As we prepare to lose an hour of sleep on Sunday for Daylight Saving Time, experts from the National Transportation Safety Board (NTSB) say the increase in sleep loss can be dangerous when we’re behind the wheel.
March 3-10 is National Sleep Awareness Week, set aside to highlight tragedies that result from sleep loss. Experts say operating a vehicle is especially dangerous while sleep deprived because the most basic requirement of driving is simply being awake. Mark Rosekind, international sleep expert said there’s a 17 percent increase in crashes Monday following the time change after daylight saving.
“When you are behind the wheel, every moment requires you to be wide-awake and alert,” Rosekind said.
The NTSB has issued more than 200 safety recommendations to reduce risk of transportation accidents — occurring on airplanes, buses, trains, and ships — while fatigued. Guidelines address areas including hours of service regulations, scheduling policies, diagnosing and treating sleep disorders, and vehicle technologies. But the NTSB says more needs to be done.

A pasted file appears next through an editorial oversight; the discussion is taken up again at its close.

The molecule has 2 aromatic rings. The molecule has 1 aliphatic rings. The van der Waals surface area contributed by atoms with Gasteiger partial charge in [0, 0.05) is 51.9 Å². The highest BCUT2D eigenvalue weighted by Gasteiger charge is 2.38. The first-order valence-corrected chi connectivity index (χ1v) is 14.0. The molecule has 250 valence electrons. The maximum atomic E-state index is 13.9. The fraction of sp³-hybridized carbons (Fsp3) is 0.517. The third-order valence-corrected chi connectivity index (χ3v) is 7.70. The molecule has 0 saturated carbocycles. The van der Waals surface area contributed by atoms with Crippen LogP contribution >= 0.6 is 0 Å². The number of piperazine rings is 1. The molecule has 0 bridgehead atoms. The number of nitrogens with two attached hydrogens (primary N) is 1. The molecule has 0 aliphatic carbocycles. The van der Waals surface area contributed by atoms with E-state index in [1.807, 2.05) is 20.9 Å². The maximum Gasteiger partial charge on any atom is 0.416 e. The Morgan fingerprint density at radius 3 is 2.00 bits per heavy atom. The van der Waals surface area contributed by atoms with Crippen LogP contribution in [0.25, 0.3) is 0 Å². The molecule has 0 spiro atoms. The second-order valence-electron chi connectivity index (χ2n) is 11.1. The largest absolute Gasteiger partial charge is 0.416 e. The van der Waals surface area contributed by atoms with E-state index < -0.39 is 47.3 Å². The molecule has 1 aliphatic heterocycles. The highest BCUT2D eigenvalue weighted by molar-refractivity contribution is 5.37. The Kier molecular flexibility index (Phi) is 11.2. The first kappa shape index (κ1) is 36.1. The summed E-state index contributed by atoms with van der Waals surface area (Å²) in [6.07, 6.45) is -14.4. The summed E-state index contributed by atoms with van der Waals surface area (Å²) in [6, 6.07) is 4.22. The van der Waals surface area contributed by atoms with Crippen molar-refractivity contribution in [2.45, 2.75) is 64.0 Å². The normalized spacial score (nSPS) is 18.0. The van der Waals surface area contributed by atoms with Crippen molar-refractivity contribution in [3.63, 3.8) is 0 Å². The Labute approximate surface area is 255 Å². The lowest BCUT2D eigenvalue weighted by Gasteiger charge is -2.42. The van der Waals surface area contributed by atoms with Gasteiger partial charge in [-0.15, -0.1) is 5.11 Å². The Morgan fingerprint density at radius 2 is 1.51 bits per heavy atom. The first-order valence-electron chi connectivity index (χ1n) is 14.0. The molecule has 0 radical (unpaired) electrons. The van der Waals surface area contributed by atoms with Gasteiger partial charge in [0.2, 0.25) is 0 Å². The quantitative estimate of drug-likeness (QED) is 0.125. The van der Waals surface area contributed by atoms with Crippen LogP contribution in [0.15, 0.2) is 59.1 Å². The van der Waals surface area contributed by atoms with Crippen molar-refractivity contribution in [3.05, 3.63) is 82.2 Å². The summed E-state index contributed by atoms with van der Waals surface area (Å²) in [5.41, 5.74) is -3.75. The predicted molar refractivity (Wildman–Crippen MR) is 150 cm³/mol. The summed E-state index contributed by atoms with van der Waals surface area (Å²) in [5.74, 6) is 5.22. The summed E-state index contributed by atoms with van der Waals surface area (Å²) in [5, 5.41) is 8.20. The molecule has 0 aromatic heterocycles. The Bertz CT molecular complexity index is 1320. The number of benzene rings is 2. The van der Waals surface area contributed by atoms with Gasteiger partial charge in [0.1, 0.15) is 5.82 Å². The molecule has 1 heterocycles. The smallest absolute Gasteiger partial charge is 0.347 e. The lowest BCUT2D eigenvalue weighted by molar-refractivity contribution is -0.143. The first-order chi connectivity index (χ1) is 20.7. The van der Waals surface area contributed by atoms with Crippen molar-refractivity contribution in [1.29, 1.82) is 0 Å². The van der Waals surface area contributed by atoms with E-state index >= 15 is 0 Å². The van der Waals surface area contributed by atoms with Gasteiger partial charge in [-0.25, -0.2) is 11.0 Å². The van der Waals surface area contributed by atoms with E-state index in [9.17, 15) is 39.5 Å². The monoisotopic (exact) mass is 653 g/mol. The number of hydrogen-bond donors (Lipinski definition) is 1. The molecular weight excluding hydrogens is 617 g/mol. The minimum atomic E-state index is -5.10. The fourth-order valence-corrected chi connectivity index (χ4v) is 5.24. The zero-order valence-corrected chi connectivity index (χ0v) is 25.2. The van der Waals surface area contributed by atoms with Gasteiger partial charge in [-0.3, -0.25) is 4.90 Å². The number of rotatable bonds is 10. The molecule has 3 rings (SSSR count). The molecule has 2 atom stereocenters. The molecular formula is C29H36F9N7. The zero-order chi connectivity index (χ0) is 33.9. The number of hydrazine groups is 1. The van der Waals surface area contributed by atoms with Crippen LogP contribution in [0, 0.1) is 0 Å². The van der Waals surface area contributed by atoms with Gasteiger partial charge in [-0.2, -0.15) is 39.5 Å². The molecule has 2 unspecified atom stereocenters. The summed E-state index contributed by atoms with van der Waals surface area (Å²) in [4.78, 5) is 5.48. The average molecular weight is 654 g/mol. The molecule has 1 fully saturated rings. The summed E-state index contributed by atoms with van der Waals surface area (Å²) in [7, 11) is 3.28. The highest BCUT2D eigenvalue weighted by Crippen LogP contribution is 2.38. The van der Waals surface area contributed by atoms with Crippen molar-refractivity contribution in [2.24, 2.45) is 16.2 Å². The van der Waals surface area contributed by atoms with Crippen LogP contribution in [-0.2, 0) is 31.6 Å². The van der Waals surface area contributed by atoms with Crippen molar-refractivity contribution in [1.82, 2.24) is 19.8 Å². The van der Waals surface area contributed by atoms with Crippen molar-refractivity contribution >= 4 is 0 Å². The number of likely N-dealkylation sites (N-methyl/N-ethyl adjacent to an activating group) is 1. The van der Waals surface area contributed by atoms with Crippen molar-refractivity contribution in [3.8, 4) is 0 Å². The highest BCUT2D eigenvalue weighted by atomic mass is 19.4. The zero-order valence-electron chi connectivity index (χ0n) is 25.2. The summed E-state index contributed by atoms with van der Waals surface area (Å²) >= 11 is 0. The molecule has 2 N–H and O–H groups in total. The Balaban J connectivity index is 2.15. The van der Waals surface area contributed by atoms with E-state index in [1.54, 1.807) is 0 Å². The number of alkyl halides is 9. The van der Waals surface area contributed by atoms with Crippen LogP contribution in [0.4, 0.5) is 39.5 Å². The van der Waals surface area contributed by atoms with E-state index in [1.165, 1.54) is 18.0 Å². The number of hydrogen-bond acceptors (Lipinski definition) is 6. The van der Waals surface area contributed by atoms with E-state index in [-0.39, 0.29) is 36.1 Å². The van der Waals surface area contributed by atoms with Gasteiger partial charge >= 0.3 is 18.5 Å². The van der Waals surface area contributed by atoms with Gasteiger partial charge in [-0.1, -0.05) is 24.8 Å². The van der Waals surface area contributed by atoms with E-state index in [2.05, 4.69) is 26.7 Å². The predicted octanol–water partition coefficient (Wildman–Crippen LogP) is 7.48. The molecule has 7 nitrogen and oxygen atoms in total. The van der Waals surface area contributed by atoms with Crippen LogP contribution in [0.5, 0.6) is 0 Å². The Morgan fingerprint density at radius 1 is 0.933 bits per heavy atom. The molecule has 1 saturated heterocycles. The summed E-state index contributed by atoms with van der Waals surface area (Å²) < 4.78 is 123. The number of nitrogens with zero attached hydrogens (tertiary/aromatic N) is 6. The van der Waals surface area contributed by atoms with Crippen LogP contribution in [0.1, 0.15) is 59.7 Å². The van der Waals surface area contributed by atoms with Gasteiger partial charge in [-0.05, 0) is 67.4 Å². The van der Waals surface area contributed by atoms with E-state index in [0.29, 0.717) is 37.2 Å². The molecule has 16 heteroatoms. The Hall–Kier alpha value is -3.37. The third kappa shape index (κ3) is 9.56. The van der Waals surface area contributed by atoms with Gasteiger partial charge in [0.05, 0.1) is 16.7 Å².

Rosekind said American society is partially to blame, because we tend to praise attributes such as “hardworking,” and “dedicated.” But he says that can be deadly when operating a vehicle while fatigued.
“Sleep as if your life and those around you depend on it,” Rosekind said.
Information in this story is from the National Transportation Safety Board.